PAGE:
A chance to give yourself a break and be close to nature
- For you, Epinal Tourisme is: An area in the heart of nature
- Your favorite local dish is: Blueberry pie
- Your favorite local touristic place is: The Château des Brasseurs in Xertigny
Taking the forest back
As I arrive at the meeting point, at the edge of the woods, I find the ten people that compose our group. We, including our guide, take the time to introduce ourselves. Albane Lessard, former French swimming champion, is now a mountain guide.
We start our hiking step by step, as we progress through the woods thanks to her wise advice. Very quickly, Albane reminds us of why we are here: to learn how to adapt to this environment, which we believe we control, but which is actually more dangerous than what we imagine… We start by getting some advice on how to avoid dehydration in case we get lost in the forest: a rush will be used as a naturally filtering straw.
Good for us! We can count on Albane and her knowledge of the forest to get information that could be useful later, when we need to build a fire. We start with tinder fungus, a type of mushroom which, once crumbled, has the same properties as charcoal. Who would have thought?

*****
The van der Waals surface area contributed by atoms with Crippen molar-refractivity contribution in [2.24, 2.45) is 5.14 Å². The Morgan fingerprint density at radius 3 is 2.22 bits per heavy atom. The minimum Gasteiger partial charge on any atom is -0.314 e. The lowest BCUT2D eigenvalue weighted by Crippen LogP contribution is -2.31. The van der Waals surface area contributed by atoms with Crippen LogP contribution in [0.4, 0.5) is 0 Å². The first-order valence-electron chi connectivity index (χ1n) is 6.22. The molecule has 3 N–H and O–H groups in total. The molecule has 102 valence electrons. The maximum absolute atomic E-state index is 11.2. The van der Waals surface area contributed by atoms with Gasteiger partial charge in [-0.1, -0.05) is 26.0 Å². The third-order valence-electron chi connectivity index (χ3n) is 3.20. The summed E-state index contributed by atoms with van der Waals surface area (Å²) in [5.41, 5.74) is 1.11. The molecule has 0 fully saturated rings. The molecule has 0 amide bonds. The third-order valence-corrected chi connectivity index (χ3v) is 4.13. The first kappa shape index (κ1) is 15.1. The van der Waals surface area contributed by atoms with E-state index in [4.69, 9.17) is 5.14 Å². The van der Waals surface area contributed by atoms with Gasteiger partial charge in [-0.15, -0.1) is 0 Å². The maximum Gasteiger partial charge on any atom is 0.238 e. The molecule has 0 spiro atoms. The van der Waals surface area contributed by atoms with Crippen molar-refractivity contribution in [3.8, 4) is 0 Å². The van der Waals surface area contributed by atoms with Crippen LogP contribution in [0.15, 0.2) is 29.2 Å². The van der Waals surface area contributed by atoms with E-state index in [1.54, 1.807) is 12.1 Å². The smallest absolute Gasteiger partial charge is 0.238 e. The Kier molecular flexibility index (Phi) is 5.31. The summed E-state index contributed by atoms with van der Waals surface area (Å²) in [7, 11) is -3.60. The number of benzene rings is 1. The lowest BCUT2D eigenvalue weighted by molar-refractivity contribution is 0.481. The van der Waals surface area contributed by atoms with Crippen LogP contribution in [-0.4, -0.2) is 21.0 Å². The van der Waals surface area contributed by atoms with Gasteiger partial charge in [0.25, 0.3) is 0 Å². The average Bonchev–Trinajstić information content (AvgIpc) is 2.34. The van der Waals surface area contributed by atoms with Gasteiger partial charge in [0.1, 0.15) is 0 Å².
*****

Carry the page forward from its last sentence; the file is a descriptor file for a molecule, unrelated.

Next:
Slow and steady guides the hiker better
We keep going and we pick up birch bark as well as Douglas fir cones on our way. Our bags now hold all we need to start a camp fire, we just need to find the right place.
The use of a map and our sense of direction put us to the test! Albane asks us to find our location … This reminder exercise is beneficial, we are now feeling more confident. This silence was the opportune moment to enjoy the calm and serenity coming from our forests… We all understand that the surroundings are not as hostile as we think they are.
These tips will later allow us to take our bearings better and to move calmly in the woods.
Fire is an art
We continue our hike in a convivial atmosphere. We notice a clearing and together we decide that it is the perfect place to make a fire and install our bivouac. This practice is regulated so Albane reminds us of the safety instructions to apply in natural settings.
We are then turning into adventurers: we put to the test what we learned by making a camp fire. With a few stones we picked not far away, we start by demarcating the fireplace.
Once this is secured, we add some cotton and a few light twigs. It is now time to use our precious tinder fungus. After crunching it, we spread it on the surface of the fireplace to get an imitation of charcoal. Everything is ready, all we have left to do is make the fire!
So I use a firestone: the rubbing forms some magnesium deposit on the tinder fungus, then with a sharp blow with the metal blade on the firestone, I create a spark.
There’s nothing left to do but to enjoy the pleasure of having made your own fire!
(in compliance with the regulations in force)
An enriching experience
Albane advises us one last time on how to sleep under the stars while being protected from humidity and gives us the best spot to install our camp for the night.
We are now trained enough in forest adventures to install our own bivouac, at our own discretion! We get back to the starting point with a contagious excitement, ready to go back in this haven of peace. This summer, I’ll definitely go bivouacking in the forest!
Thank you Albane!